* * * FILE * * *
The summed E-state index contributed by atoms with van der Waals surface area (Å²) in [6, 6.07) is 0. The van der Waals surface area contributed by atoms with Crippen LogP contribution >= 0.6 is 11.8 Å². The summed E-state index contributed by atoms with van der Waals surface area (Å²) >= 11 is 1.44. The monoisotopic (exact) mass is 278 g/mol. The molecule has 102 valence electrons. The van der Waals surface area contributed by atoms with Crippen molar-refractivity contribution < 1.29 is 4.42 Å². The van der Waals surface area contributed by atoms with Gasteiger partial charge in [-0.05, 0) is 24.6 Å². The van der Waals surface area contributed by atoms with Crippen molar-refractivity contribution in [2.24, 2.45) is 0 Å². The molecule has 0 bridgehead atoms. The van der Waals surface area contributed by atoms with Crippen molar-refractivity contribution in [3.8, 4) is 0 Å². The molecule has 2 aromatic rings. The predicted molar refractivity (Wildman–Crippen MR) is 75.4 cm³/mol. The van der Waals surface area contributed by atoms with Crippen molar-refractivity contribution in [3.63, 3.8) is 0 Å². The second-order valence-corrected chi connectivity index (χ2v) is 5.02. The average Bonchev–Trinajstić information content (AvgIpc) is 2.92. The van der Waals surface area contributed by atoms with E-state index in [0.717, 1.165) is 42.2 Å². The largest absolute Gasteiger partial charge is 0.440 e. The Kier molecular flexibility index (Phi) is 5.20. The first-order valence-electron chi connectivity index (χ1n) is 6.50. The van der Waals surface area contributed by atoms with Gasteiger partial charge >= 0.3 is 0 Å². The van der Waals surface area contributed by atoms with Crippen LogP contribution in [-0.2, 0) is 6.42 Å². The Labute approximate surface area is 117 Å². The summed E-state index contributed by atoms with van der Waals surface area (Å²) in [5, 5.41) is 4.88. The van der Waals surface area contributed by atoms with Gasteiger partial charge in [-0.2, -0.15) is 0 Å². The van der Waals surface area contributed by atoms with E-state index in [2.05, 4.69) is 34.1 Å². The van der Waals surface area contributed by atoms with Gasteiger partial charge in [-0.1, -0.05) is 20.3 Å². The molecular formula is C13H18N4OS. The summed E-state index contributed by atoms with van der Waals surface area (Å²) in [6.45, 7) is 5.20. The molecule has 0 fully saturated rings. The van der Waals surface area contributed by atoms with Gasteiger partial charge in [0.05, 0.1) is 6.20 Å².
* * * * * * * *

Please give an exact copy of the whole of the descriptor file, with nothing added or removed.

The summed E-state index contributed by atoms with van der Waals surface area (Å²) in [6, 6.07) is 0. The van der Waals surface area contributed by atoms with Crippen LogP contribution >= 0.6 is 11.8 Å². The summed E-state index contributed by atoms with van der Waals surface area (Å²) >= 11 is 1.44. The monoisotopic (exact) mass is 278 g/mol. The molecule has 102 valence electrons. The van der Waals surface area contributed by atoms with Crippen molar-refractivity contribution < 1.29 is 4.42 Å². The van der Waals surface area contributed by atoms with Gasteiger partial charge in [-0.05, 0) is 24.6 Å². The van der Waals surface area contributed by atoms with Crippen molar-refractivity contribution in [2.24, 2.45) is 0 Å². The molecule has 0 bridgehead atoms. The van der Waals surface area contributed by atoms with Crippen molar-refractivity contribution in [3.8, 4) is 0 Å². The molecule has 2 aromatic rings. The predicted molar refractivity (Wildman–Crippen MR) is 75.4 cm³/mol. The van der Waals surface area contributed by atoms with Crippen molar-refractivity contribution in [3.63, 3.8) is 0 Å². The second-order valence-corrected chi connectivity index (χ2v) is 5.02. The average Bonchev–Trinajstić information content (AvgIpc) is 2.92. The van der Waals surface area contributed by atoms with E-state index in [0.717, 1.165) is 42.2 Å². The largest absolute Gasteiger partial charge is 0.440 e. The Kier molecular flexibility index (Phi) is 5.20. The first-order valence-electron chi connectivity index (χ1n) is 6.50. The van der Waals surface area contributed by atoms with Gasteiger partial charge >= 0.3 is 0 Å². The van der Waals surface area contributed by atoms with Crippen LogP contribution in [-0.2, 0) is 6.42 Å². The Labute approximate surface area is 117 Å². The summed E-state index contributed by atoms with van der Waals surface area (Å²) in [5, 5.41) is 4.88. The van der Waals surface area contributed by atoms with Gasteiger partial charge in [-0.2, -0.15) is 0 Å². The van der Waals surface area contributed by atoms with E-state index in [2.05, 4.69) is 34.1 Å². The van der Waals surface area contributed by atoms with Gasteiger partial charge in [-0.1, -0.05) is 20.3 Å². The molecular formula is C13H18N4OS. The summed E-state index contributed by atoms with van der Waals surface area (Å²) in [6.45, 7) is 5.20. The molecule has 0 fully saturated rings. The van der Waals surface area contributed by atoms with Gasteiger partial charge in [0.05, 0.1) is 6.20 Å².